Winter Season Best Care Practices for Dairy Calf Health


These calves at Murcrest Farms, Copenhagen, NY, are snug in their well-bedded pens and calf coats. Photo: NNYADP

Dairy farms face a variety of challenges, including how cold weather affects their animals. Progressive research by the farmer-led Northern New York Agricultural Development Program (NNYADP) is advancing the science-based understanding of how climate and farm management practices impact dairy calf health in the winter season.

Dairy farmers across the six-county Northern NY region have participated in the NNYADP research focused on calf health evaluation by Cornell University Quality Milk Production Services, Cornell Cooperative Extension, and the W.H. Miner Agricultural Research Institute.

A series of NNYADP research projects conducted since 2015 have focused on how adjusting housing type, bedding, the number of calves in a pen, temperature, airflow, wind chill, humidity, and ammonia concentration in calf pens can help reduce the rate of respiratory illness in pre-weaned calves under extreme cold stress. Proper winter care of calves positively influences weight gain in the young animals and, longer-term, their future milk production and calving potential.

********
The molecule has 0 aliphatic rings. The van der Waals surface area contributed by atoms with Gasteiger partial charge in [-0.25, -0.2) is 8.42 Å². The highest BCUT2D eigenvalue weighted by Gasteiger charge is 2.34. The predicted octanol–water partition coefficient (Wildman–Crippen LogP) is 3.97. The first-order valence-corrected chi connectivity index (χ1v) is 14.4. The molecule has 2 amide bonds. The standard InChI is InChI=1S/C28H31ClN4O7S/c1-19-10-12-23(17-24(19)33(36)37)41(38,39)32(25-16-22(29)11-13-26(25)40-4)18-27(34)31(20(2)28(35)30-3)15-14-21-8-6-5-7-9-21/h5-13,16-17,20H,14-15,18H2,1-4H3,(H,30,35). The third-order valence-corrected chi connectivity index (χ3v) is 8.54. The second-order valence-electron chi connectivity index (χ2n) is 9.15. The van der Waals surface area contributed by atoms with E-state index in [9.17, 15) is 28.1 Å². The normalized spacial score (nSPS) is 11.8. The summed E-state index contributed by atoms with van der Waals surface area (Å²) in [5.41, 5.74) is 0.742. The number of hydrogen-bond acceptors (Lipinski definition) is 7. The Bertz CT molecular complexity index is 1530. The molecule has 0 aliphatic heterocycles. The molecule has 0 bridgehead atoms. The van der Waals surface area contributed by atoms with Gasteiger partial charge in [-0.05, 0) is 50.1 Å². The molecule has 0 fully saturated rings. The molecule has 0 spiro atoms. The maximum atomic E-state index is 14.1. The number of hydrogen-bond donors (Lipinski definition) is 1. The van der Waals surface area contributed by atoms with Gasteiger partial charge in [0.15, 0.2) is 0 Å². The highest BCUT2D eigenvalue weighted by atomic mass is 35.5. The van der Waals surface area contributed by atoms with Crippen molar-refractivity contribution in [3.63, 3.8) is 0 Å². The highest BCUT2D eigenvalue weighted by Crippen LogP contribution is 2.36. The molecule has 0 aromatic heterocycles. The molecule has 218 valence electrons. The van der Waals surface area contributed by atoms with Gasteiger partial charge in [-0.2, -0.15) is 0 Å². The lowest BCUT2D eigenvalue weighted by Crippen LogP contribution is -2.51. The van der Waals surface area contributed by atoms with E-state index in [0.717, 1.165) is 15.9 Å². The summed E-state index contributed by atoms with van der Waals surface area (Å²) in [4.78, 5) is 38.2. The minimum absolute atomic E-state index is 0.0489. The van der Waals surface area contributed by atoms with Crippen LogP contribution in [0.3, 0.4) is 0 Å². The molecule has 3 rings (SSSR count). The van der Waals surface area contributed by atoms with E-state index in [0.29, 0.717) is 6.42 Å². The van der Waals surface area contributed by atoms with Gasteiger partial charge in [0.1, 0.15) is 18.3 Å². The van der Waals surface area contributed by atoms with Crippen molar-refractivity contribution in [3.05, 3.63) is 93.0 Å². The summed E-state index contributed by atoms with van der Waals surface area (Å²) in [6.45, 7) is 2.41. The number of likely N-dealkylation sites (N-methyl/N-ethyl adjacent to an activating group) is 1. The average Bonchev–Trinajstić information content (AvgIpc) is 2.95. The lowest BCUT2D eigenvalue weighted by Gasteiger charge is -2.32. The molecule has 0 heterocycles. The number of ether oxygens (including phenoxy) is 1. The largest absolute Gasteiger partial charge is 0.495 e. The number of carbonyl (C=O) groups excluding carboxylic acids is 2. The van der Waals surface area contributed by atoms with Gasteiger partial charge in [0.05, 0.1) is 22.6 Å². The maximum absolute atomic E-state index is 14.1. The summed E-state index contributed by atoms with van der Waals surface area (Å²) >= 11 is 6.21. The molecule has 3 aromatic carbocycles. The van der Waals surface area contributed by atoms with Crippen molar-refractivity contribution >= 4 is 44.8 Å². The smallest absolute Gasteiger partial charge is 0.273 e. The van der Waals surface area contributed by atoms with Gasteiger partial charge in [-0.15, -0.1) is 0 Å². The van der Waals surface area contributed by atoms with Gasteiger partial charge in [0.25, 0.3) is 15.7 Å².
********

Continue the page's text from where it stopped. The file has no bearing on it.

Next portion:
A dairy calf health risk assessment tool, built by Cornell Cooperative Extension using data collected from NNYADP dairy calf research projects since 2012, helps farmers identify on-farm environmental and farm management factors that can be adjusted to achieve the greatest positive impact on calf health.


“We have seen a reduction in winter-related calf health issues, primarily respiratory challenges, on the farms that have implemented management changes based on the research data and the calf health risk assessment,” says Kimberley Morrill, Ph.D, Cornell Cooperative Extension Regional Dairy Specialist.

The calf health risk assessment tool is available to agricultural educators by contacting Morrill at 315-379-9192. Training is required to conduct the on-farm evaluations.

Other NNYADP research into the variable climate, environmental and farm management factors related to heat stress on dairy calves and cows is providing the basis for adapting best care practices for application farm-by-farm and by season. Learn more on the Northern New York Agricultural Development Program website at

Funding for the Northern New York Agricultural Development Program is provided by the New York State Senate and administered by the New York State Department of Agriculture and Markets.

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